Workers press gov’t for national minimum wage
“As hardworking Filipinos who struggle to support our families through honorable means, we deserve no less than wages and salaries that would afford us humane living conditions. We say enough of the Duterte government’s neglect of our plight.”
By ANNE MARXZE D. UMIL
MANILA – Workers from the public and private sectors joined forces as they once again push for national minimum wage on Friday, April 26.
Workers under the Alliance of Concerned Teachers-Philippines (ACT), Alliance of Health Workers (AHW), Confederation for Unity, Recognition and Advancement of Government Workers (COURAGE) and Kilusang Mayo Uno (KMU) joined forces to demand for P750 ($14) per day minimum wage or P16,000 ($307) a month.
“We, working Filipinos who depend on wages and salaries for our families’ sustenance, call on the Duterte administration to decisively effect substantial pay hike for all workers and employees in the public and private sectors, regularly-employed and under contracts alike,” the group said in a statement.
They added that salary hike is “the only meaningful way for the government to commemorate the International Labor Day on May 1—honor the men and women from whose labor, skills, and talent our economy rests upon by addressing their dire economic situation.”
They lamented that workers have been enduring depressed wages for decades through wage regionalization. They slammed the gap of the minimum wage in the different regions compared with the National Capital Region (NCR).
Workers in the regions suffer the most with only P256 ($5) minimum wage in Region 1 while in NCR, minimum wage is pegged at P537 ($10).
Meanwhile, rank and file employees in the government sector receive P11,068 ($213) or P503 ($10) per day which is lower than the present minimum wage. They also decried the huge salary increase of uniformed personnel. In 2017, Duterte approved the salary increase of the military and the police, increasing the entry-level salary to P30,000 ($576) a month. This is higher than the entry-level salary of teachers and nurses in the public sector who receive less than P21,000. ($403).
“The move only served to distort further the already skewed salary scheme in government, leaving the great majority of civilian employees struggling with less than decent salary levels while top officials bask on scandalous pay levels, like the President himself who gets more than P400,000 ($7,684) per month,” the group said.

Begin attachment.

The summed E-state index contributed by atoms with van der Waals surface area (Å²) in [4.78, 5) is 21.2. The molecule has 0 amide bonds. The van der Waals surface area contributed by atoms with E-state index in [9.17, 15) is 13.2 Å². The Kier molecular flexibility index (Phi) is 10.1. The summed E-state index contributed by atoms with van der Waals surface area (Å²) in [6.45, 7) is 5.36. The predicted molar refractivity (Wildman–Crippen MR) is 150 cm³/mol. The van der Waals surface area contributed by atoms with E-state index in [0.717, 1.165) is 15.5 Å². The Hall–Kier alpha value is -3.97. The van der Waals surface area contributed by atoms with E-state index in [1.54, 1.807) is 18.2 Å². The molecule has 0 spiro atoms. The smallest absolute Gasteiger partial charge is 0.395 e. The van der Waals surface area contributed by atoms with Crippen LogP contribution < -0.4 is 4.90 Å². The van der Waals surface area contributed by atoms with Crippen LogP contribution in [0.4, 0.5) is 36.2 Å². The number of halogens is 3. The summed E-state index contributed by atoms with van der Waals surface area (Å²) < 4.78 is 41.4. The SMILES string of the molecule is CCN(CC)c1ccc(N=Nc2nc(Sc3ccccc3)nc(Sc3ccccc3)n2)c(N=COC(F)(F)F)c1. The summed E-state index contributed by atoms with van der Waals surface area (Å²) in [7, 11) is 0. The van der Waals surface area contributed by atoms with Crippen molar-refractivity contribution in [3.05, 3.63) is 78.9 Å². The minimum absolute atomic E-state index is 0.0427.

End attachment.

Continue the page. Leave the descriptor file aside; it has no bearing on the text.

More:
Read: Salary increases for soldiers, police, but not for teachers, government employees
The AHW national president also said that there are health workers who chose to stay in the country because they are committed to serve their countrymen. However, the government continues to be deaf to their long time call for substantial salary increase; what’s worse is that they are being red-tagged.
“Health workers serve wholeheartedly. We stay in our jobs despite low salaries. We only want to serve our countrymen who are in need. In return, this administration does not give what we need. What’s worse, they suppress our rights especially our freedom of expression and tag us as leftists, which is a baseless accusation,” Mendoza said.
‘Poverty, hunger incidence decreased?’
ACT national president Joselyn Martinez meanwhile slammed the recent survey of the Social Weather Stations showing a supposedly drop in the hunger incidence among Filipinos.
The SWS survey showed that the hunger incidence among Filipinos dropped in 2019, from 10.5 percent in the last quarter of 2018 to 9.5 percent in the first quarter of 2019.
“Hunger and poverty are real, as evidenced by the deafening grumbling of our families’ stomachs. And the government ought to listen to our plight, instead of priding itself to complacency with these data,” said Martinez.
She also hit National Economic Development Authority (NEDA)’s data showing a decrease in poverty incidence in 2018. Martinez pointed out that in that year; inflation rate is at record high at 6.7 percent, the highest in over nine years.
“For instance, NEDA cites that poverty incidence for the first half of 2018 decreased by 16.1 percent for Filipino families and 21 percent for individuals compared to three years prior. NEDA interestingly fails to mention that the latter part of 2018 saw a record high inflation rate,” she said.
She said, the Duterte government’s pronouncement that the country is on track in its campaign to end poverty is “at best far-fetched and at worst a gross and deliberate misrepresentation of the country’s economic situation.”
Martinez said Filipinos are living in worse condition under Duterte especially with the additional taxes caused by the implementation of Tax Reform Acceleration and Inclusion Law (Train Law) which eroded the value of workers’ salaries.
“As hardworking Filipinos who struggle to support our families through honorable means, we deserve no less than wages and salaries that would afford us humane living conditions. We say enough of the Duterte government’s neglect of our plight,” the group said who will be once again on the streets on May 1. #